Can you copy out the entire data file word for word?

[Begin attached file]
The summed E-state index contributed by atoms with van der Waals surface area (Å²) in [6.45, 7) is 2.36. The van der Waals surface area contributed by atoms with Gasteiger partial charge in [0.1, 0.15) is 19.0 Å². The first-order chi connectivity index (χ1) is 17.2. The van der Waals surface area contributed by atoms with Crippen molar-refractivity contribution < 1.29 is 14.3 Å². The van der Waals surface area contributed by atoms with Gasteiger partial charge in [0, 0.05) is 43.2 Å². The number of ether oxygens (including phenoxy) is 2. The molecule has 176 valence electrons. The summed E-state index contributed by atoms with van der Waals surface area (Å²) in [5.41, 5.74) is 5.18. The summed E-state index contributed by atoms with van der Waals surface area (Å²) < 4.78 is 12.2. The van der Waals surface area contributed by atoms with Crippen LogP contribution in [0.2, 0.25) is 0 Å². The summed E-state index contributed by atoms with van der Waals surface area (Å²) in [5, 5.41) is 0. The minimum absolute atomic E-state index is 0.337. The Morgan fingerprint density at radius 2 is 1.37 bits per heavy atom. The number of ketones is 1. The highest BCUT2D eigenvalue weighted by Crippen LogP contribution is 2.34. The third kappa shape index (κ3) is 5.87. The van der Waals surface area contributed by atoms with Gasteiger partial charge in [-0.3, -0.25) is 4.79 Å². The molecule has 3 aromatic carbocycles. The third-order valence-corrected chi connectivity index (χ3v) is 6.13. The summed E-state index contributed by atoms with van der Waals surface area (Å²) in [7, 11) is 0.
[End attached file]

The summed E-state index contributed by atoms with van der Waals surface area (Å²) in [6.45, 7) is 2.36. The van der Waals surface area contributed by atoms with Gasteiger partial charge in [0.1, 0.15) is 19.0 Å². The first-order chi connectivity index (χ1) is 17.2. The van der Waals surface area contributed by atoms with Crippen molar-refractivity contribution < 1.29 is 14.3 Å². The van der Waals surface area contributed by atoms with Gasteiger partial charge in [0, 0.05) is 43.2 Å². The number of ether oxygens (including phenoxy) is 2. The molecule has 176 valence electrons. The summed E-state index contributed by atoms with van der Waals surface area (Å²) in [5.41, 5.74) is 5.18. The summed E-state index contributed by atoms with van der Waals surface area (Å²) < 4.78 is 12.2. The van der Waals surface area contributed by atoms with Crippen LogP contribution in [0.2, 0.25) is 0 Å². The summed E-state index contributed by atoms with van der Waals surface area (Å²) in [5, 5.41) is 0. The minimum absolute atomic E-state index is 0.337. The Morgan fingerprint density at radius 2 is 1.37 bits per heavy atom. The number of ketones is 1. The highest BCUT2D eigenvalue weighted by Crippen LogP contribution is 2.34. The third kappa shape index (κ3) is 5.87. The van der Waals surface area contributed by atoms with Gasteiger partial charge in [-0.3, -0.25) is 4.79 Å². The molecule has 3 aromatic carbocycles. The third-order valence-corrected chi connectivity index (χ3v) is 6.13. The summed E-state index contributed by atoms with van der Waals surface area (Å²) in [7, 11) is 0.